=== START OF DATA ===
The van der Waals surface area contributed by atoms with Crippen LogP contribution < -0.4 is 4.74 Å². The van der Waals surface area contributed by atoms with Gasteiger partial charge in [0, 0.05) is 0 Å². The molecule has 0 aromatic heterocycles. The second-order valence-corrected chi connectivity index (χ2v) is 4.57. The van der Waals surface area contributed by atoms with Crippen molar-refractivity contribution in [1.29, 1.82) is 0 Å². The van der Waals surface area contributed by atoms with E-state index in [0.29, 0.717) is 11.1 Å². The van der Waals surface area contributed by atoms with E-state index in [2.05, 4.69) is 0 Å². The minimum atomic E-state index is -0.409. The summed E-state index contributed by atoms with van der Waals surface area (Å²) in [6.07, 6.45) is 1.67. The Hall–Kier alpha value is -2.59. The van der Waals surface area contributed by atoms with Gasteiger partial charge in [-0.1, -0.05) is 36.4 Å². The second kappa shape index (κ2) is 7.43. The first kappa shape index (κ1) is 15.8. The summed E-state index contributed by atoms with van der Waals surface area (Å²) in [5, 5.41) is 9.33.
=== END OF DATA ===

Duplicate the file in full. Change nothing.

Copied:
The van der Waals surface area contributed by atoms with Crippen LogP contribution < -0.4 is 4.74 Å². The van der Waals surface area contributed by atoms with Gasteiger partial charge in [0, 0.05) is 0 Å². The molecule has 0 aromatic heterocycles. The second-order valence-corrected chi connectivity index (χ2v) is 4.57. The van der Waals surface area contributed by atoms with Crippen molar-refractivity contribution in [1.29, 1.82) is 0 Å². The van der Waals surface area contributed by atoms with E-state index in [0.29, 0.717) is 11.1 Å². The van der Waals surface area contributed by atoms with E-state index in [2.05, 4.69) is 0 Å². The minimum atomic E-state index is -0.409. The summed E-state index contributed by atoms with van der Waals surface area (Å²) in [6.07, 6.45) is 1.67. The Hall–Kier alpha value is -2.59. The van der Waals surface area contributed by atoms with Gasteiger partial charge in [-0.1, -0.05) is 36.4 Å². The second kappa shape index (κ2) is 7.43. The first kappa shape index (κ1) is 15.8. The summed E-state index contributed by atoms with van der Waals surface area (Å²) in [5, 5.41) is 9.33.